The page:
I thought I’d pop in and refer readers to this awesome Los Angeles Times article on the Jahi Turner case, told from the point of view of Jahi’s mother, Tameka.
Tameka was only eighteen years old when her son went missing, and that was eighteen years ago–a lifetime. It took a long time for her to get out of denial and come to terms with the fact that her husband Tieray, her son’s caregiver, was almost certainly responsible for whatever happened to Jahi.
Now that the court case is over with and Tieray has nothing to fear due to double jeopardy rules, I wish he would just fess up to what happened to Jahi. It would at least give Tameka some peace.
I am proud that Tameka has been able to move on with her life and accomplish things after this awful event. She finished out her service in the Navy, is raising another son who’s now seventeen, and works for the University of Maryland.
I find myself wondering about the other teenage mothers of kids who have disappeared. Tanisha Watkins‘s mother was only sixteen when she disappeared. Donel Minor‘s mother was also a teenager. I don’t know what happened to the mothers. I hope they’re doing all right today.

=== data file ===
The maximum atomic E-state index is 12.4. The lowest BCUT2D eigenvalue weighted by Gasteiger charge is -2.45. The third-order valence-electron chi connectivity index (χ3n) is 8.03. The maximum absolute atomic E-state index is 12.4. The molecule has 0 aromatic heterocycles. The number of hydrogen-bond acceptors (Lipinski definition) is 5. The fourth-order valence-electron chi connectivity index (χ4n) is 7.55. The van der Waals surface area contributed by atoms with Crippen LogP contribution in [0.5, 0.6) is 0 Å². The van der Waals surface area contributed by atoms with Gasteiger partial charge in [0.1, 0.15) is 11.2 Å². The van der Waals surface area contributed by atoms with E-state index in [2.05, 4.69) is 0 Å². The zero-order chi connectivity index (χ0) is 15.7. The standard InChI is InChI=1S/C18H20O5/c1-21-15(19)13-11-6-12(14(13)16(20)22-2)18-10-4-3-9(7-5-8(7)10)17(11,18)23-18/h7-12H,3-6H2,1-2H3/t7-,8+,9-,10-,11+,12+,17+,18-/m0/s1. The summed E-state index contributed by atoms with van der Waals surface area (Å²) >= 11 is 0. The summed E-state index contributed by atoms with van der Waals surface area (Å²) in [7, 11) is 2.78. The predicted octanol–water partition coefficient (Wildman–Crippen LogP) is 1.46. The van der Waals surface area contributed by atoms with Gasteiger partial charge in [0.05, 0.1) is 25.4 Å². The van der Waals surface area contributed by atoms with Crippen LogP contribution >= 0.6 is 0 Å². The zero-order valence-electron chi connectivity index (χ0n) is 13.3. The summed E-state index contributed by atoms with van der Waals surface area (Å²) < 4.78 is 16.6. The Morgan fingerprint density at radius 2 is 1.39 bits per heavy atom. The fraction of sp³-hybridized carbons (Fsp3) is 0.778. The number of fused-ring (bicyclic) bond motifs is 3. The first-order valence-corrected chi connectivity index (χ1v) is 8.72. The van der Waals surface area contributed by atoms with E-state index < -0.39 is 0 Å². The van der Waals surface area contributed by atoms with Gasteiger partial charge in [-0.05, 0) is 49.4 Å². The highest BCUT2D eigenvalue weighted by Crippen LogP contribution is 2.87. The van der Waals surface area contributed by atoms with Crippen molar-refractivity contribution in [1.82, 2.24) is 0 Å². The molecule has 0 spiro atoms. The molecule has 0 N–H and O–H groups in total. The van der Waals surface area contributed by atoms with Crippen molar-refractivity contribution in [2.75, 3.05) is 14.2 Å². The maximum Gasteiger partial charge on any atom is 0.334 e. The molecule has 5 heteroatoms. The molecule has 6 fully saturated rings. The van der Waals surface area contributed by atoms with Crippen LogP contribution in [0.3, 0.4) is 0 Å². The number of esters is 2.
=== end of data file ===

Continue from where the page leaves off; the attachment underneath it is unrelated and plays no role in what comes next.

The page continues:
I can’t believe the jury was unable to reach a verdict and the judge refused a second trial. The journal entry, the blood on the discarded clothing, the fact the kid was never at the park, the witnesses who saw the stepfather alone many times, his conflicting stories, etc. What happened of that kid if it wasn’t death?
If I were to speculate… I don’t think the jury thought he was actually innocent. I think they all believed he’d killed Jahi, but in their opinion there was not enough evidence to prove beyond a reasonable doubt that (A) he’d killed him and (B) it rose to the level of murder rather than manslaughter. If the jury had been permitted, perhaps they would have been willing to convict Tieray of manslaughter.
I don’t think double jeopardy applies here because he wasn’t acquitted, the jury just couldn’t reach a decision and the judge declined to order a new trial. This guys not going to talk. Unfortunately 😦
I think if a judge dismisses charges after a guy has already been brought to trial, that’s as good as getting acquitted, in terms of double jeopardy.
Obligatory “not a lawyer,” but I think double jeopardy only counts if a decision is reached by a jury of the defendant’s peers (or the judge in a bench trial). If charges are dismissed – even if the judge dismisses them – the state can refile.
Sounds like in this case, the jury deadlocked, the judge declared a mistrial and basically told the state to not come back until they have better evidence. If they ever get that, Katie bar the door, I hope.
Still – I know not every teenager who has a child isn’t mature enough for it, but I can’t imagine barely being out of childhood yourself and having to deal with something like this. Tameka and Jahi both deserved better.